RBA on careful watch after banks tighten lending controls

by Julia Corderoy28 May 2015
Moves made by the major banks to tighten lending controls are on the Reserve Bank’s radar, as it could drive buyers elsewhere for loans. 

Speaking at the Thomson Reuters' 3rd Australian Regulatory Summit, deputy governor of the Reserve Bank Philip Lowe said the use of macroprudential tools to control lending can only be pushed so far, the ABC reports.

“This is an issue that's very clearly on our radar screen. How far can you push the tighter regulation of the banking system without causing the same volume of loans to be made but just through a different financial intermediary,” the ABC quotes Lowe.

“In the '70s and the '60s we had a lot of the tools that are currently in vogue and we ended up getting rid of them was because what happened was that institutions found out ways of getting around the rules.

“Finance is very flexible and people are very good at moving the money from the people who have it to the people who want it.”

Lowe’s comments come after a number of lenders – including all four major banks – announced stricter lending guidelines around investor loans, including reducing pricing discounts and implementing LVR caps on investor loans. 

These moves were made in response to recent warnings from APRA to curb any material growth over 10% in investor lending, as house prices in Sydney and Melbourne continue to head north.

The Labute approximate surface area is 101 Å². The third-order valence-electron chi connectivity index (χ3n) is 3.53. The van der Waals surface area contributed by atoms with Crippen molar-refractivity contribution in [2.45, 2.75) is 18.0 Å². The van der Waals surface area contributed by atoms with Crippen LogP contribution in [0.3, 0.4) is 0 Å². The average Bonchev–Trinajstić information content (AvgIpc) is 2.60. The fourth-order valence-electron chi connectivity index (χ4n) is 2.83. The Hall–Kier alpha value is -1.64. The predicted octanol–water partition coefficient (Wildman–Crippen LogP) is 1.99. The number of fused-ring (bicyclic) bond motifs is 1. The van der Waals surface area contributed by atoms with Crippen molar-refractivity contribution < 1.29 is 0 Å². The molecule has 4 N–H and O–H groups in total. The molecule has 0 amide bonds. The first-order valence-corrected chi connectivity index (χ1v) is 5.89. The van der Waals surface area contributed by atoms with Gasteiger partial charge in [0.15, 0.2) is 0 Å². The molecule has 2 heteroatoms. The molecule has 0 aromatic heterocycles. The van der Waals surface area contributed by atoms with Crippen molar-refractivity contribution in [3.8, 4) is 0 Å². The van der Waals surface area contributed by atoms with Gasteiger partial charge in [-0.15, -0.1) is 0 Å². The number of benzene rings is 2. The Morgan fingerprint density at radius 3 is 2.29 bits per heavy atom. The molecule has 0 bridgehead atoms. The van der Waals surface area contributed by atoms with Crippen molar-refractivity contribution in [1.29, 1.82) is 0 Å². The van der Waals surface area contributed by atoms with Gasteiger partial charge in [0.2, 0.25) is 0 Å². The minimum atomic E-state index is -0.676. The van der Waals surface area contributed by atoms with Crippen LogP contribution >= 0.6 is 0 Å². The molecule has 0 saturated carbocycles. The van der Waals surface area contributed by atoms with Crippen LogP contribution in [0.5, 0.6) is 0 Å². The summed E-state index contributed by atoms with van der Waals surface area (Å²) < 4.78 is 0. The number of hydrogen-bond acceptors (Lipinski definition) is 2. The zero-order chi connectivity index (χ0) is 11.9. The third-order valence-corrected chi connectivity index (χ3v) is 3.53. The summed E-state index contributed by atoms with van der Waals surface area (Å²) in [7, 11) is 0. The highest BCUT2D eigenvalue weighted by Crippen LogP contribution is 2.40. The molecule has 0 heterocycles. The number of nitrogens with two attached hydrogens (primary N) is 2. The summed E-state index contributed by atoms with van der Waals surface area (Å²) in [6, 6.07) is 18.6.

House prices in Sydney climbed 14.5% in the 12 months to April, while Melbourne house prices rose 6.9%, according to CoreLogic RP Data. This growth is significantly above the third best performing capital city, Brisbane, where prices increased 2.2% over the same period. 

Further, the latest quarterly APRA statistics reveal that investor loans were behind the majority of growth in the residential mortgage market, increasing by 2.6% in the March 2015 quarter. Over the year to March, loans to investors surged 12.4% – above APRA’s 10% guideline.

According to the ABC, Lowe said Australia has not experienced rapid growth in non-bank loans yet, but any tougher regulations would make that far more likely.

“Maybe a few more loans are being made through non-bank lenders than through the banking system as a result of the tougher requirements, but it's very much at the margins.

“But it's a margin that we do need to watch very carefully, and history tells us that if you make the incentive too misaligned between the banks and the non-banks then the funding will follow to the non-banks.”